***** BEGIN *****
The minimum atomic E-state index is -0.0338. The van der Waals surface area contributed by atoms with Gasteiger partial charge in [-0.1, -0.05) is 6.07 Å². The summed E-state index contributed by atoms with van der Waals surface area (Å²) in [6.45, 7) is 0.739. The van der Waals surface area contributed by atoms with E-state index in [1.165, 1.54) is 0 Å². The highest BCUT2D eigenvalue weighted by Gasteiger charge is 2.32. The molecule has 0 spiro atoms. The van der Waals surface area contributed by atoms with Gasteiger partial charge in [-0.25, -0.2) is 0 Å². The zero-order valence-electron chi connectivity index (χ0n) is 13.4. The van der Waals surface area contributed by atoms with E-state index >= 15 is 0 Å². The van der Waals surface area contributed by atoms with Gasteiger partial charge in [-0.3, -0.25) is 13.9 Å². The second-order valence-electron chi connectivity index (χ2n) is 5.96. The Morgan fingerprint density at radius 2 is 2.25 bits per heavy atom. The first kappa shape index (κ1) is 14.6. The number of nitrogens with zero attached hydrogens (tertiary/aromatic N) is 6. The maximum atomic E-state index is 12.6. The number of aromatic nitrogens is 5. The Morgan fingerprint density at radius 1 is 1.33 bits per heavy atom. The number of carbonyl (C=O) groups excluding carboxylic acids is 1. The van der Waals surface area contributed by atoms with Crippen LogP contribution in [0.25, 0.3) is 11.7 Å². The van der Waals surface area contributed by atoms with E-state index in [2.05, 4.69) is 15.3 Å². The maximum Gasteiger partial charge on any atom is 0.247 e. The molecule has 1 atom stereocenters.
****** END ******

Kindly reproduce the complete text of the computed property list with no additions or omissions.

The minimum atomic E-state index is -0.0338. The van der Waals surface area contributed by atoms with Gasteiger partial charge in [-0.1, -0.05) is 6.07 Å². The summed E-state index contributed by atoms with van der Waals surface area (Å²) in [6.45, 7) is 0.739. The van der Waals surface area contributed by atoms with E-state index in [1.165, 1.54) is 0 Å². The highest BCUT2D eigenvalue weighted by Gasteiger charge is 2.32. The molecule has 0 spiro atoms. The van der Waals surface area contributed by atoms with Gasteiger partial charge in [-0.25, -0.2) is 0 Å². The zero-order valence-electron chi connectivity index (χ0n) is 13.4. The van der Waals surface area contributed by atoms with E-state index >= 15 is 0 Å². The van der Waals surface area contributed by atoms with Gasteiger partial charge in [-0.3, -0.25) is 13.9 Å². The second-order valence-electron chi connectivity index (χ2n) is 5.96. The Morgan fingerprint density at radius 2 is 2.25 bits per heavy atom. The first kappa shape index (κ1) is 14.6. The number of nitrogens with zero attached hydrogens (tertiary/aromatic N) is 6. The maximum atomic E-state index is 12.6. The number of aromatic nitrogens is 5. The Morgan fingerprint density at radius 1 is 1.33 bits per heavy atom. The number of carbonyl (C=O) groups excluding carboxylic acids is 1. The van der Waals surface area contributed by atoms with Crippen LogP contribution in [0.25, 0.3) is 11.7 Å². The van der Waals surface area contributed by atoms with E-state index in [2.05, 4.69) is 15.3 Å². The maximum Gasteiger partial charge on any atom is 0.247 e. The molecule has 1 atom stereocenters.